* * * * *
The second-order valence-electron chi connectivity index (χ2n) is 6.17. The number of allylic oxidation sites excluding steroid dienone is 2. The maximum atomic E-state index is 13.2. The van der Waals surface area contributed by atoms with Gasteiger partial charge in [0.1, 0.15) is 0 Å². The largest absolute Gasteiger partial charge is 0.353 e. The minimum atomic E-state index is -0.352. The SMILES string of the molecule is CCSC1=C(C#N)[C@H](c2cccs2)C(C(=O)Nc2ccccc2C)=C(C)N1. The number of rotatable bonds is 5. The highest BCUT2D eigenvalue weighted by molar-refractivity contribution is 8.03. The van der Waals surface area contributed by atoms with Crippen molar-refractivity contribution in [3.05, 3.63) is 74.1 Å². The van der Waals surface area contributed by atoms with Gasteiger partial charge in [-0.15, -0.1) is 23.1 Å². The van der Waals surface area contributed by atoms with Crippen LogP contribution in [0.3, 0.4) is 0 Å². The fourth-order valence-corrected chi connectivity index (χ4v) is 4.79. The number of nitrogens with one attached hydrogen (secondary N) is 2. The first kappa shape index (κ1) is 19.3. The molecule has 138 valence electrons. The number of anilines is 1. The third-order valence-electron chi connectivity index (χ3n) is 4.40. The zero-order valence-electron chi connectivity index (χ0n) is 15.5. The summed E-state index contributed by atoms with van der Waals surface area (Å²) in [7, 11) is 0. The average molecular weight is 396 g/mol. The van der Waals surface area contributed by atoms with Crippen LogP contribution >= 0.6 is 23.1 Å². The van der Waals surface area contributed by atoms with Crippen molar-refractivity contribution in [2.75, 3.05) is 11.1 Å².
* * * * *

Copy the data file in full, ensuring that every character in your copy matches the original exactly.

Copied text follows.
The second-order valence-electron chi connectivity index (χ2n) is 6.17. The number of allylic oxidation sites excluding steroid dienone is 2. The maximum atomic E-state index is 13.2. The van der Waals surface area contributed by atoms with Gasteiger partial charge in [0.1, 0.15) is 0 Å². The largest absolute Gasteiger partial charge is 0.353 e. The minimum atomic E-state index is -0.352. The SMILES string of the molecule is CCSC1=C(C#N)[C@H](c2cccs2)C(C(=O)Nc2ccccc2C)=C(C)N1. The number of rotatable bonds is 5. The highest BCUT2D eigenvalue weighted by molar-refractivity contribution is 8.03. The van der Waals surface area contributed by atoms with Crippen molar-refractivity contribution in [3.05, 3.63) is 74.1 Å². The van der Waals surface area contributed by atoms with Gasteiger partial charge in [-0.15, -0.1) is 23.1 Å². The van der Waals surface area contributed by atoms with Crippen LogP contribution in [0.3, 0.4) is 0 Å². The fourth-order valence-corrected chi connectivity index (χ4v) is 4.79. The number of nitrogens with one attached hydrogen (secondary N) is 2. The first kappa shape index (κ1) is 19.3. The molecule has 138 valence electrons. The number of anilines is 1. The third-order valence-electron chi connectivity index (χ3n) is 4.40. The zero-order valence-electron chi connectivity index (χ0n) is 15.5. The summed E-state index contributed by atoms with van der Waals surface area (Å²) in [7, 11) is 0. The average molecular weight is 396 g/mol. The van der Waals surface area contributed by atoms with Crippen LogP contribution >= 0.6 is 23.1 Å². The van der Waals surface area contributed by atoms with Crippen molar-refractivity contribution in [2.75, 3.05) is 11.1 Å².